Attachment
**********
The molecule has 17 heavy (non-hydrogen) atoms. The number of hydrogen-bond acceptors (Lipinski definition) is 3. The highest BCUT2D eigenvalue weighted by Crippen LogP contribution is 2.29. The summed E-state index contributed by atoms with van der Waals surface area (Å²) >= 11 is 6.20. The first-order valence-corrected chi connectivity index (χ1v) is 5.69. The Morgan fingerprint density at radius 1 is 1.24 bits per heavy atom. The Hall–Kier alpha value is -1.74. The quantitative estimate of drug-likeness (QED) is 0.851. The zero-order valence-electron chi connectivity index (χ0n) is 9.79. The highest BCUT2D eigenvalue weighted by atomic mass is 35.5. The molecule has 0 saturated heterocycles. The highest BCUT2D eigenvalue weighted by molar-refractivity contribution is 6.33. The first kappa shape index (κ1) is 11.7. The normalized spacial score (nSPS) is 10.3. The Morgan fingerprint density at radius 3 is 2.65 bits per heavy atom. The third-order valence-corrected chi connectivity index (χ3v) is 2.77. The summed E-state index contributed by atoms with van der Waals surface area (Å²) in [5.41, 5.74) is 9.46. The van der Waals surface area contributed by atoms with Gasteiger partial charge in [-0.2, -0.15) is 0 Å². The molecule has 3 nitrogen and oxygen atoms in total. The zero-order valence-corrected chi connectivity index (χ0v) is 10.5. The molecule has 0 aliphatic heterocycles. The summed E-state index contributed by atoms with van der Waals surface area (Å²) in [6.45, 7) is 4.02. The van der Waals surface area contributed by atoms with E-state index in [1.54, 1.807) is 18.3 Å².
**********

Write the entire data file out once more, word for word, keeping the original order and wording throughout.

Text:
The molecule has 17 heavy (non-hydrogen) atoms. The number of hydrogen-bond acceptors (Lipinski definition) is 3. The highest BCUT2D eigenvalue weighted by Crippen LogP contribution is 2.29. The summed E-state index contributed by atoms with van der Waals surface area (Å²) >= 11 is 6.20. The first-order valence-corrected chi connectivity index (χ1v) is 5.69. The Morgan fingerprint density at radius 1 is 1.24 bits per heavy atom. The Hall–Kier alpha value is -1.74. The quantitative estimate of drug-likeness (QED) is 0.851. The zero-order valence-electron chi connectivity index (χ0n) is 9.79. The highest BCUT2D eigenvalue weighted by atomic mass is 35.5. The molecule has 0 saturated heterocycles. The highest BCUT2D eigenvalue weighted by molar-refractivity contribution is 6.33. The first kappa shape index (κ1) is 11.7. The normalized spacial score (nSPS) is 10.3. The Morgan fingerprint density at radius 3 is 2.65 bits per heavy atom. The third-order valence-corrected chi connectivity index (χ3v) is 2.77. The summed E-state index contributed by atoms with van der Waals surface area (Å²) in [5.41, 5.74) is 9.46. The van der Waals surface area contributed by atoms with Gasteiger partial charge in [-0.2, -0.15) is 0 Å². The molecule has 3 nitrogen and oxygen atoms in total. The zero-order valence-corrected chi connectivity index (χ0v) is 10.5. The molecule has 0 aliphatic heterocycles. The summed E-state index contributed by atoms with van der Waals surface area (Å²) in [6.45, 7) is 4.02. The van der Waals surface area contributed by atoms with E-state index in [1.54, 1.807) is 18.3 Å².